Like most folks, even if I have to admit to more than a bit of nostalgia being in the mix, I still love my hometown and birthplace of DeKalb County. Unlike most of my family, I have also chosen to stay in DeKalb. Despite some pretty significant shifts on several fronts, it remains my home and when we built and bought what I now refer to as my eventual “dirt nap” house in Scottdale, that community was on the front end of some pretty significant and continuing gentrification. Living just outside of Avondale Estates and not far from the city limits of Decatur by choice, I increasingly find myself having to defend the management and operations of the local governments of DeKalb.
DeKalb County, Georgia; DeKalb County, Alabama; the city of DeKalb in central Mississippi, and others are all named for German-born Revolutionary War hero, Gen. Baron Johann DeKalb (1721-1780). DeKalb was born in Germany and was originally commissioned as a member of the French Army in 1743. He would later travel to North America in 1777 with his protege, the Marquis de LaFayette. Both were responding to calls from the young colonies for aid from France against the British Army, in the war for colonial independence. Both men would bravely fight alongside colonial forces, and later become decorated as heroes. General DeKalb would join Gen. George Washington at Valley Forge. LaFayette was closer to Washington though, and DeKalb would later be dispatched to defend the Carolinas, where he was later critically wounded.
DeKalb was buried in Camden, South Carolina, and the following quote of his bravery came from General Washington, “So, there lies the brave deKalb. The generous stranger, who came from a distant land to fight our battles and to water with his blood the tree of liberty. Would to God he had lived to share its fruits.”
This brings me back home, and the growing laundry list of defamation to that great name being brought by this county of DeKalb in Georgia. Most recently, our DeKalb Office of Voter Registration and Elections (VRE) demonstrated in the May 24, 2022, General Primary Election contests, that it not only has trouble counting votes, it cannot even count its precincts. In the Democratic Primary contest for DeKalb County Commission District 2, the county initially did not include five precincts within the newly mapped district for advance voting and later on Election Day. The tallies of those precincts were added on election night as ballots were cast for this race.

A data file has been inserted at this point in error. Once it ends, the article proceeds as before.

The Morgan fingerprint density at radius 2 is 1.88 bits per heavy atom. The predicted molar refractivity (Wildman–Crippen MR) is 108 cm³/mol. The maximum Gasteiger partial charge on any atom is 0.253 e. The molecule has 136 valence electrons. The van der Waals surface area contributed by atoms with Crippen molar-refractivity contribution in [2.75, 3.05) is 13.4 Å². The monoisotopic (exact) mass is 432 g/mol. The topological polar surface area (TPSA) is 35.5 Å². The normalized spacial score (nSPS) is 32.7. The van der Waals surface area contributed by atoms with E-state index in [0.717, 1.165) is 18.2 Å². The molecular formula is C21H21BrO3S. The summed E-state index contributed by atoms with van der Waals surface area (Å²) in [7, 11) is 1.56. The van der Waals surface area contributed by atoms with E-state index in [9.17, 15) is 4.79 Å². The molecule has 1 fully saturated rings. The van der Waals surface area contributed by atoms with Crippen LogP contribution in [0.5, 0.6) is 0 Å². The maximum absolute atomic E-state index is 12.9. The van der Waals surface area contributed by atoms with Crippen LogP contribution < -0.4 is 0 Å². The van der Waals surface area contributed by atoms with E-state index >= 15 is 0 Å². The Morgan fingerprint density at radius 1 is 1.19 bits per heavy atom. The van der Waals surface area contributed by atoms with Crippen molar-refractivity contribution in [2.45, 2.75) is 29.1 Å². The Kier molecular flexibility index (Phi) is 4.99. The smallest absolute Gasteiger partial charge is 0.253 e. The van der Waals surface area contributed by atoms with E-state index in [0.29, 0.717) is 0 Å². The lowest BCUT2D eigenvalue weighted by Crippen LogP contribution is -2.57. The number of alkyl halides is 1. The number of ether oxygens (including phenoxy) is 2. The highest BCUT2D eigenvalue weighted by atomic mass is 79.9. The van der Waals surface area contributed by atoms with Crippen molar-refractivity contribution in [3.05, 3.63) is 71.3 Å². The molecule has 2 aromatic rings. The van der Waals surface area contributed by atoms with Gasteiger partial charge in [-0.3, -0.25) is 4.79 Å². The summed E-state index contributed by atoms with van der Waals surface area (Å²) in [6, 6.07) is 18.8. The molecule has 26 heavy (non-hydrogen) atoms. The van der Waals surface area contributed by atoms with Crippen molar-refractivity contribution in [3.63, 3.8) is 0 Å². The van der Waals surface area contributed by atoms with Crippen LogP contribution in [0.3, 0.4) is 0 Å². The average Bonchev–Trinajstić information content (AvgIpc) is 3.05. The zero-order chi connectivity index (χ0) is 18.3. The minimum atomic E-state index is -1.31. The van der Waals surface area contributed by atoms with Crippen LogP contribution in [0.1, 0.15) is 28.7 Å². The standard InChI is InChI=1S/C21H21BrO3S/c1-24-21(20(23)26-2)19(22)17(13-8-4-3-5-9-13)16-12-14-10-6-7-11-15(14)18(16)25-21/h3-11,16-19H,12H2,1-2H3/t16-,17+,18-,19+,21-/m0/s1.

What followed would last nearly a week, with a winner still not determined a week later, and a hand recount being conducted without a court order, as required by state law, and with three other precincts originally included in the election night tallies, now being subtracted without explanation, though ballots were cast in the District 2 race in those same precincts. The earlier five missing precincts were also tallied and added to the final totals.
If you are keeping score, this is eight precincts out of only 43 – nearly 20 percent of the total number, that were out, then in and in then out. The vote totals flipped. Marshall Orson, originally in first place with 43 percent of the vote, moved to third place; Lauren Alexander remained in a strong second position, and trailing finisher Michelle Long Spears moved to the front of the pack. The hand recount would total 18,647 votes, nearly 2,000 more votes than earlier tabulated, again, without explanation. Though the VRE delayed releasing results continually, the DeKalb County Board of Elections finally certified those results, sending them on to the secretary of state.
For decades the center for election delays and dysfunction in Georgia has been Fulton County. Well, “F-County” now has a new rival in “Big-D.” DeKalb is devolving and developing a reputation for incompetency and lacking stewardship across the board. Regular critics of Fulton County refer to the “F-U county” and virtually all 100 miles of Fulton have now been municipalized into 16 cities.
DeKalb voters, including me, have defended maintaining large swaths of unincorporated DeKalb long served by a county government, increasingly demonstrating an inability to handle the basics. Our D is becoming the new F.
I remain a fan and supporter of DeKalb CEO Michael Thurmond, as well as several members of our county commission. Please wake up folks, it’s time to start firing and then hiring again. You have incompetent managers in positions of responsibility and authority. Just like Baron DeKalb, the people of DeKalb deserve better and they are depending on you.
Bill Crane also serves as a political analyst and commentator for Channel 2’s Action News, WSB-AM News/Talk 750 and now 95.5 FM, as well as a columnist for The Champion, DeKalb Free Press and Georgia Trend. Crane is a DeKalb native and business owner, living in Scottdale. You can reach him or comment on a column at firstname.lastname@example.org.